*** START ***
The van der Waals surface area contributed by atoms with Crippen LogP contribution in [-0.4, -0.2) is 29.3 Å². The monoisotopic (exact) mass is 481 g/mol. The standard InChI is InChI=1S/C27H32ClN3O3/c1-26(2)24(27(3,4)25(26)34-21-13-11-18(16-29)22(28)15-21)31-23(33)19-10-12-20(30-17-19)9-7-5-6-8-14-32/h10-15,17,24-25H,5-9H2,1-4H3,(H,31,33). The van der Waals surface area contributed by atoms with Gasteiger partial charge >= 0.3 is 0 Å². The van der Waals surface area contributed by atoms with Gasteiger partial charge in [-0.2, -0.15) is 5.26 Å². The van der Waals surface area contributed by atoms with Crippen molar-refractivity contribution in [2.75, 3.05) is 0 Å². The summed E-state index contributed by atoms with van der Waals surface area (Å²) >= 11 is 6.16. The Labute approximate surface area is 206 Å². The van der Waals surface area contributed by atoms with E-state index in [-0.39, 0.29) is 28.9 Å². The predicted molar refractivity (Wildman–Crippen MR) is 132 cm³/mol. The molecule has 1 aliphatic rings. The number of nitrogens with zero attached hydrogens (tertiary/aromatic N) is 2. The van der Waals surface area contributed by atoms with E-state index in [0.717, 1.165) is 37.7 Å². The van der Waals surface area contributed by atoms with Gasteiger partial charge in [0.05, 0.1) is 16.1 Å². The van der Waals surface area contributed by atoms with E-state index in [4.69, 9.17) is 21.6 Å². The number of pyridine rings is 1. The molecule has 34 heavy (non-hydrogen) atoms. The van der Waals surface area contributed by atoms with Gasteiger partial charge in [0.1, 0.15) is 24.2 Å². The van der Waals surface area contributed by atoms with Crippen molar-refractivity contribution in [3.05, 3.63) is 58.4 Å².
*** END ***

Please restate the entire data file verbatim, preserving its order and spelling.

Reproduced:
The van der Waals surface area contributed by atoms with Crippen LogP contribution in [-0.4, -0.2) is 29.3 Å². The monoisotopic (exact) mass is 481 g/mol. The standard InChI is InChI=1S/C27H32ClN3O3/c1-26(2)24(27(3,4)25(26)34-21-13-11-18(16-29)22(28)15-21)31-23(33)19-10-12-20(30-17-19)9-7-5-6-8-14-32/h10-15,17,24-25H,5-9H2,1-4H3,(H,31,33). The van der Waals surface area contributed by atoms with Gasteiger partial charge >= 0.3 is 0 Å². The van der Waals surface area contributed by atoms with Gasteiger partial charge in [-0.2, -0.15) is 5.26 Å². The van der Waals surface area contributed by atoms with Crippen molar-refractivity contribution in [2.75, 3.05) is 0 Å². The summed E-state index contributed by atoms with van der Waals surface area (Å²) >= 11 is 6.16. The Labute approximate surface area is 206 Å². The van der Waals surface area contributed by atoms with E-state index in [-0.39, 0.29) is 28.9 Å². The predicted molar refractivity (Wildman–Crippen MR) is 132 cm³/mol. The molecule has 1 aliphatic rings. The number of nitrogens with zero attached hydrogens (tertiary/aromatic N) is 2. The van der Waals surface area contributed by atoms with E-state index in [0.717, 1.165) is 37.7 Å². The van der Waals surface area contributed by atoms with Gasteiger partial charge in [0.05, 0.1) is 16.1 Å². The van der Waals surface area contributed by atoms with E-state index in [4.69, 9.17) is 21.6 Å². The number of pyridine rings is 1. The molecule has 34 heavy (non-hydrogen) atoms. The van der Waals surface area contributed by atoms with Gasteiger partial charge in [0.1, 0.15) is 24.2 Å². The van der Waals surface area contributed by atoms with Crippen molar-refractivity contribution in [3.05, 3.63) is 58.4 Å².